Um, everything could wrong? Didn’t Dunworthy already learn that the hard way?


I’m about half way through and Blackout is a damn Lobster.


It’s super intense, and scary AF, and I can’t put it down, it freaks me out to read it, it freaks me out to not be reading it and not know what is going to happen, i want to poke it I’m afraid to poke it.  I call books like that Lobsters.


I was so into this book, and being so affected by it,  that when my husband asked me something super basic about dinner, it took me a good 60 seconds to realize that I wasn’t in 1940 London and that I was perfectly safe.


What books have been lobsters for you?


(this post has minor spoilers for Blackout by Connie Willis)


What’s doubly scary is that all our time travellers – Polly, Mike, Eileen, and Mary, they KNOW exactly what happened in England during World War II.  Our time travelers are in fact, historians studying at Oxford in the year 2060.


And while the time travellers are on assignment observing people,  if they need to learn something (like how to drive), they can pop through the net back to the future, learn whatever they need to learn, and then pop back right moments after they left. Time travel is neat!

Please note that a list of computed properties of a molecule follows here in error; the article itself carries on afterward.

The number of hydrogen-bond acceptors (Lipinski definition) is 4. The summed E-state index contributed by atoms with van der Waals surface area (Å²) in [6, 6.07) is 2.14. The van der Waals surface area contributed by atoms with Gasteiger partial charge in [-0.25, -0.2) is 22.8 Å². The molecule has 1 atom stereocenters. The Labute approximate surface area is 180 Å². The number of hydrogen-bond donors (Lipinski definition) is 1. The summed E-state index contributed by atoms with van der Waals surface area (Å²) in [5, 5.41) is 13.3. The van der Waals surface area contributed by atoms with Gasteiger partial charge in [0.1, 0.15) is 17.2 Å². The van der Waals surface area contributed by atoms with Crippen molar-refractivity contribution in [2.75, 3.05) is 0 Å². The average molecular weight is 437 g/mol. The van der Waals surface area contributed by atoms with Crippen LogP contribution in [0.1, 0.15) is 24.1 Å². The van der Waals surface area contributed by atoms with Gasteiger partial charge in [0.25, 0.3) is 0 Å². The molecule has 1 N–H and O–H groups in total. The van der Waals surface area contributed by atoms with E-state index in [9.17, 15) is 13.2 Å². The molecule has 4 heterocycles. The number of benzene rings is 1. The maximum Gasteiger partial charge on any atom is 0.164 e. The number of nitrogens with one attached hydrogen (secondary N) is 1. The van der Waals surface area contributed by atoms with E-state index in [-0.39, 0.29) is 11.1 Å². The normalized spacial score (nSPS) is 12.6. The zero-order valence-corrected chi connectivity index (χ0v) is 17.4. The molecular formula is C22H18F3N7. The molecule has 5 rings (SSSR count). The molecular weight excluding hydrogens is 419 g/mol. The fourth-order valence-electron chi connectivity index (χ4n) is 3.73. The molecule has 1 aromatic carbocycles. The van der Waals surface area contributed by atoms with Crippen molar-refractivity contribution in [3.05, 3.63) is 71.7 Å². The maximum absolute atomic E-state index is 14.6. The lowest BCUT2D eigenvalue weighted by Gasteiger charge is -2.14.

But they people they are with, they have no idea where and when the bombs will fall, they have no idea how much war is yet to come.

Read the rest of this entry »

The Doomsday Book by Connie Willis

published in 1992

where I got it: purchased used







I’ve read this book before, and I mean that both figuratively, and literally.  This is my or second or third time reading The Doomsday Book, and it’s a book about time travel that asks the question “what could possibly go wrong?”, which is a story trope I’ve read before.  Not a spoiler, but everything goes wrong. Oh, the name of the book sounds familiar?


And since this book was written in 1992, I don’t feel bad about spoiling certain plot points. Click here for my spoiler-free, original book review of this title.   Because this blog post? It rambles. It has mild spoilers. And it gets a little personal.


In late January, I found myself in a reading slump. I had a lot going on, and I was struggling to relax and just fall into a book. I needed a book that would grab me on page 1, throw me about, transport me, allow me to escape into someone else’s life for a few hundred pages, and then not break my heart into a million little pieces at the end, because damnit, i wanted something with a happy ending for once.  I did cry at the end of The Doomsday Book, but not from a broken heart.